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Seagrass identification problem

Posted by mike_jw London. UK (My Page) on
Tue, Aug 21, 12 at 5:25

I've been looking around for any type of woven baskets etc to compost the natural fibre material they're made from.

I understand that Seagrass is one such fibre but, while doing a search on Google, I found this information:

"Beware if using excessive amounts of Seagrass as compost: it has a high Boron content that may lead to toxic plant levels, predisposing those who eat them to stomach cancer. Kelp is a better choice."

My problem is, how do I identify Seagrass among all the other natural fibres that are used?

Follow-Up Postings:

RE: Seagrass identification problem

I will guess that 'seagrass' is another name for 'eelgrass', perhaps? What we call eelgrass here in new england is a long flat leaf that grows in shallow brackish water. I would imagine some equivalent is very common around Britain.

I never heard that about the Boron before, interesting.

RE: Seagrass identification problem

mike_jw - I'm intrigued as to why you want to compost baskets? Can you let us know your thinking? Are you intending to buy baskets to compost? I can't see the logic in that.

'Seagrass' is used for mats and baskets sold here. But I'm pretty certain they are not made fom material gathered here, pnbrown. The link says it is not harvested from the sea but grown in paddy fields in China. The fact that it has to be imported makes it even stranger to want to compost it.

I have occasionally put old baskets and mats on the compost heap but only because I had them to get rid of. I wouldn't bother to seek them out specifically. I wouldn't have thought the amount of seagrass you can obtain would have much effect on your garden.

Here is a link that might be useful: seagrass

RE: Seagrass identification problem


I obviously come under the heading of 'Compost Nut' as the Americans say!

Joking aside, no, I don't buy such things, but people do throw broken ones out, and any wickerwork/cane items make good 'brown' materials along with straw etc.

I don't know for sure if the items I have are made from Seagrass, and I'm sure there must be many other natural materials that are used for making Laundry baskets etc.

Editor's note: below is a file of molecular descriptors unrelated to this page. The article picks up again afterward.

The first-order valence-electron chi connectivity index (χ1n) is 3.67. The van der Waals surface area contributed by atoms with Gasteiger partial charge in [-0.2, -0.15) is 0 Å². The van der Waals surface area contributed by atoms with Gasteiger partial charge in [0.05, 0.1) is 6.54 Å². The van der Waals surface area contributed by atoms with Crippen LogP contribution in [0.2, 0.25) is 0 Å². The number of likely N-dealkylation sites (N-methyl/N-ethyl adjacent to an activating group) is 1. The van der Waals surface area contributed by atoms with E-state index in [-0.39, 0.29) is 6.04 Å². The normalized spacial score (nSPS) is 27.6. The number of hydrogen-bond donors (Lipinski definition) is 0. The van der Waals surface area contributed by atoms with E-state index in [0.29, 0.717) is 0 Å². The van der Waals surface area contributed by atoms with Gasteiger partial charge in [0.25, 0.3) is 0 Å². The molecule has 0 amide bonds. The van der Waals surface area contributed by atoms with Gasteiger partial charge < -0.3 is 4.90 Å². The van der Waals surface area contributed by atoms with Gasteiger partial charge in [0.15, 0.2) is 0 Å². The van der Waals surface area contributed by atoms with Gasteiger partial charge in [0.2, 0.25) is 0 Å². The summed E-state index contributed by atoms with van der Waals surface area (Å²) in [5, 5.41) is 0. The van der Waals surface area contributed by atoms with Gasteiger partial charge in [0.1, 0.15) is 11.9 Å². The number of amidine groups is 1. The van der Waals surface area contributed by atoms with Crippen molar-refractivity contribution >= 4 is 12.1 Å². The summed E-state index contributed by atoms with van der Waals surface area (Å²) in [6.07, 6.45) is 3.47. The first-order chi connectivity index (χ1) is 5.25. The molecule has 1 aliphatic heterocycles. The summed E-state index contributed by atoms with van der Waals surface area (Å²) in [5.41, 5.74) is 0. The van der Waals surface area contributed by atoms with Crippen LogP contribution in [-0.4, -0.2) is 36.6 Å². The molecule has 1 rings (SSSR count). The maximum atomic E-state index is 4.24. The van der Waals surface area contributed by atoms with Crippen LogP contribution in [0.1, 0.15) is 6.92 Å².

I only found the reference to Boron while trying to find out the Carbon-Nitrogen ratio of Seagrass, but it's quite possible that there is more than one Seagrass. After all, what's in a common name.

Thank you for your reply.

RE: Seagrass identification problem

I see, Mike. As I said I've stuck basketwork and cane items on the heap occasionally. I've also got rid of a coconut door mat and the stuffing from an ancient mattress (some sort of fibre, possibly coconut) via the compost heap. I don't think I'd sweat the Boron thing. The quantities would be tiny. If it ever grew, on either a plant or an animal, I'd compost it. I don't consider this behaviour 'nutty'. Seems like common sense to me ;-)

RE: Seagrass identification problem

It is 'nutty' when you spend ages pulling these baskets apart!

I did do a couple of Bamboo screens, but it's so laborious to cutting the wire that secures the canes that I've crossed them off my list!
I also considered composting an old coconut mat but the fibres were attached to some sort of backing, so I dropped the idea.

The other day I came accross a Bamboo shelving unit dumped in the street. Sure, it took a while to dismantle but, at the end, I ended up with a bag of thin Bamboo strips, and enough thin canes to last my wife a lifetime to support her indoor plants. I'm sure it would only have ended up in landfill - along with thousands of similar articles.

RE: Seagrass identification problem

I'm more interested in this Boron possibility, since I gather eelgrass off the beach after storms from time to time. Boron is vanishingly low in our soils so a plant source high in B would be good. Especially if a time comes that borax isn't available cheap.

RE: Seagrass identification problem

Boron compounds such as borax and boric acid are used as fire retardants, among other things. A friend of mine used compost which had some mattress stuffing in it and the soil was ruined for a very long time.

If your soil is deficient in boron, use some Boraxo or the like. But use it sparingly.


RE: Seagrass identification problem

  • Posted by josko Cape Cod 7a (My Page) on
    Tue, Dec 11, 12 at 8:52

I've been mulching and spading in eelgrass very heavily, as much as I can, for many years, and my garden soil test came back deficient in Boron. So maybe our (East Coast) eelgrass is a different species.

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